“We turned off 2/3 of our spend, we turned off 100 million of annual spend out of 150, and basically saw no change…”
Most “performance marketers” have no idea how deeply they’re being penetrated by online ad fraud. They don’t even know where to look. They have no clue how untrustworthy or irrelevant the numbers they’re getting are. Listening to Frisch tell his story brings it all to life.
Perhaps the most deeply disturbing aspect of his story was his description of how nobody gave 1/10 of a flying shit how much money was being pissed away.
It matters because even with those quantities of money, nobody seemed to know it was happening. While it’s not uncommon to turn off performance marketing and see little to no change in business outcomes.
Kevin Frisch appeared last week on the Marketing Today podcast to talk about some of the challenges he faced in the role, especially around the time of #DeleteUber controversy.
“What we saw is a lot of installs we thought had come through paid channels suddenly came through organic.”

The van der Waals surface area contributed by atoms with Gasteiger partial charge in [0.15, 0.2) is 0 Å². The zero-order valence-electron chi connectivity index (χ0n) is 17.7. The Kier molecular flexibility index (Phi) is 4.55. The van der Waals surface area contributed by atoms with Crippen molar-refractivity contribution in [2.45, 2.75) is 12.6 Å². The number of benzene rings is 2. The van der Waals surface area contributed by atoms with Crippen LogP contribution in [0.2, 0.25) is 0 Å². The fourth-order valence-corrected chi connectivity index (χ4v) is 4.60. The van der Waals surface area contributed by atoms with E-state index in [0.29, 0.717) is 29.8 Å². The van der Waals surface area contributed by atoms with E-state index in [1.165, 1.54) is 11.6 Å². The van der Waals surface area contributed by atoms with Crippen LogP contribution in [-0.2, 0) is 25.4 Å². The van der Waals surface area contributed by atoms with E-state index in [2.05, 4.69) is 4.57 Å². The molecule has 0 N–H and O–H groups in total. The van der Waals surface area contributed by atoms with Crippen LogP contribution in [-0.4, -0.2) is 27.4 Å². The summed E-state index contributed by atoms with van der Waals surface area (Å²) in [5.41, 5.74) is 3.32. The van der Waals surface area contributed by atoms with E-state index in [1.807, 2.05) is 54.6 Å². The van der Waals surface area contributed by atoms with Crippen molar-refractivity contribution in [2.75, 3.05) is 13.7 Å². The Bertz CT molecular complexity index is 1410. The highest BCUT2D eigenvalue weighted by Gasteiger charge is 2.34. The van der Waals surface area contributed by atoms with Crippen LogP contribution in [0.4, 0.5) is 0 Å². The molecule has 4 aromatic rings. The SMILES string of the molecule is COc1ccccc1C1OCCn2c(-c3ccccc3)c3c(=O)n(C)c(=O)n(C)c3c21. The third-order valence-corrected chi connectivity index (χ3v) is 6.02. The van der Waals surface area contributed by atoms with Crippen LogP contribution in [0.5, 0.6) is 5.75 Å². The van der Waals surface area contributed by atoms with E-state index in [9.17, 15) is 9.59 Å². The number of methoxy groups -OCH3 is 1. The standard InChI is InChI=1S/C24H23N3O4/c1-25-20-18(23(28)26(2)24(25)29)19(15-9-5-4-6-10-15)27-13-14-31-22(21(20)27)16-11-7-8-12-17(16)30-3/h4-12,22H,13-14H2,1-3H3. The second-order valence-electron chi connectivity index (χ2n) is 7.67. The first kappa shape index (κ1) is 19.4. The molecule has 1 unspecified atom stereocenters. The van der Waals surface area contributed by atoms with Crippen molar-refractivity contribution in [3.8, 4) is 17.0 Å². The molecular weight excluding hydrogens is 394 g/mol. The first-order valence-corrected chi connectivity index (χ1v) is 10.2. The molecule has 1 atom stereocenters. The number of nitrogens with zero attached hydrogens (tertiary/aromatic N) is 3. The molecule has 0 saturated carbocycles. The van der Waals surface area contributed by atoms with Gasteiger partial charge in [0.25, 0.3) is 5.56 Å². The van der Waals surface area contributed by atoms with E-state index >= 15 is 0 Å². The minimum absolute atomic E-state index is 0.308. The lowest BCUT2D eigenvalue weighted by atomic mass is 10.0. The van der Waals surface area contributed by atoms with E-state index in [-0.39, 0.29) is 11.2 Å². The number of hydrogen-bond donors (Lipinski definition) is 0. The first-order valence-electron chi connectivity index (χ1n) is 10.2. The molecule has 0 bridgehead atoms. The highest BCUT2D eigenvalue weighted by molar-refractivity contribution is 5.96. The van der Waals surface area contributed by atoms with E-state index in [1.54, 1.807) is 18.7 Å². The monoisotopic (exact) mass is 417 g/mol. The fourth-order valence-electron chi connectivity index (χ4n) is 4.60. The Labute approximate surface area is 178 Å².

- The brand was under significant political pressure, much of which would come to Frisch, when the pressure group Sleeping Giants pointed out that Uber ads were popping up on the far-right website Breitbart.
- Superiors were unhappy with the public heat, so Frisch instructed his ad buying networks to stop showing ads on the site. When they continued to appear, he just cut the flow of money (10% of the budget roughly). Nothing happened.
Attribution fraud differs from impression fraud by claiming credit (and payment) for downloads that would have happened organically.
Uber launched a lawsuit in 2017 against its agency, Dentsu Fetch, until it was countersued the following year for unpaid invoices. By 2019, the company had re-targeted its complaint towards its ad networks, though that was, AdExchanger observed, almost more interesting for what it omitted than what it included. In the filing, the firm recognised around 100 unknown companies.